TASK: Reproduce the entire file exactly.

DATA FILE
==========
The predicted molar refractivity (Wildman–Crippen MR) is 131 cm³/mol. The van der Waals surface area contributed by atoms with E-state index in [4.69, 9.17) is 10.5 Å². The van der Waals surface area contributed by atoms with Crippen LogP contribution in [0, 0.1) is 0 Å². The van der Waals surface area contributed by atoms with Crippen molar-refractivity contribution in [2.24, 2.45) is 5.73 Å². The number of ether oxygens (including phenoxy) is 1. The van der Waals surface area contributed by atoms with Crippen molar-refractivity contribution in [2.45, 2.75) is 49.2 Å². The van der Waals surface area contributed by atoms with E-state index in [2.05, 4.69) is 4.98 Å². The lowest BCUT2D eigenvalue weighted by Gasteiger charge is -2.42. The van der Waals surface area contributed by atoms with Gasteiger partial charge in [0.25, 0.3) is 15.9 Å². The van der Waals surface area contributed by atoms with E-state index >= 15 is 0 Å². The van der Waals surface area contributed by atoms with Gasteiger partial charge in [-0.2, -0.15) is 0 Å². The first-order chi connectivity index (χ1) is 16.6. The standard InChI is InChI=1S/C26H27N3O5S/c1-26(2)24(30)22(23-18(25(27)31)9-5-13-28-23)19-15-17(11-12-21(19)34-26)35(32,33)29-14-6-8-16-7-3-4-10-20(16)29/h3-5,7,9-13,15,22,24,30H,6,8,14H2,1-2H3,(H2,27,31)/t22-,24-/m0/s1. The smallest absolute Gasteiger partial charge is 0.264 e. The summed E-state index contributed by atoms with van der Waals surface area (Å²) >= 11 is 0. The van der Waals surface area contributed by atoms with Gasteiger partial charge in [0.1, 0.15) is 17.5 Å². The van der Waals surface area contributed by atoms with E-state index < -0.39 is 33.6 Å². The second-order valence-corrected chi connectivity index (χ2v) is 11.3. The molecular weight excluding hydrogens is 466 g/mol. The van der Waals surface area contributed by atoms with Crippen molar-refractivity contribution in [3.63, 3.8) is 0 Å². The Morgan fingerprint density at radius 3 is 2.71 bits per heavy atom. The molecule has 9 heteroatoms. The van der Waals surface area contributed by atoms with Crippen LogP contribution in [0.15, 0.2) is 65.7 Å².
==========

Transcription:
The predicted molar refractivity (Wildman–Crippen MR) is 131 cm³/mol. The van der Waals surface area contributed by atoms with E-state index in [4.69, 9.17) is 10.5 Å². The van der Waals surface area contributed by atoms with Crippen LogP contribution in [0, 0.1) is 0 Å². The van der Waals surface area contributed by atoms with Crippen molar-refractivity contribution in [2.24, 2.45) is 5.73 Å². The number of ether oxygens (including phenoxy) is 1. The van der Waals surface area contributed by atoms with Crippen molar-refractivity contribution in [2.45, 2.75) is 49.2 Å². The van der Waals surface area contributed by atoms with E-state index in [2.05, 4.69) is 4.98 Å². The lowest BCUT2D eigenvalue weighted by Gasteiger charge is -2.42. The van der Waals surface area contributed by atoms with Gasteiger partial charge in [0.25, 0.3) is 15.9 Å². The van der Waals surface area contributed by atoms with E-state index >= 15 is 0 Å². The van der Waals surface area contributed by atoms with Gasteiger partial charge in [-0.2, -0.15) is 0 Å². The first-order chi connectivity index (χ1) is 16.6. The standard InChI is InChI=1S/C26H27N3O5S/c1-26(2)24(30)22(23-18(25(27)31)9-5-13-28-23)19-15-17(11-12-21(19)34-26)35(32,33)29-14-6-8-16-7-3-4-10-20(16)29/h3-5,7,9-13,15,22,24,30H,6,8,14H2,1-2H3,(H2,27,31)/t22-,24-/m0/s1. The smallest absolute Gasteiger partial charge is 0.264 e. The summed E-state index contributed by atoms with van der Waals surface area (Å²) >= 11 is 0. The van der Waals surface area contributed by atoms with Gasteiger partial charge in [0.1, 0.15) is 17.5 Å². The van der Waals surface area contributed by atoms with E-state index < -0.39 is 33.6 Å². The second-order valence-corrected chi connectivity index (χ2v) is 11.3. The molecular weight excluding hydrogens is 466 g/mol. The van der Waals surface area contributed by atoms with Crippen molar-refractivity contribution in [3.63, 3.8) is 0 Å². The Morgan fingerprint density at radius 3 is 2.71 bits per heavy atom. The molecule has 9 heteroatoms. The van der Waals surface area contributed by atoms with Crippen LogP contribution in [0.15, 0.2) is 65.7 Å².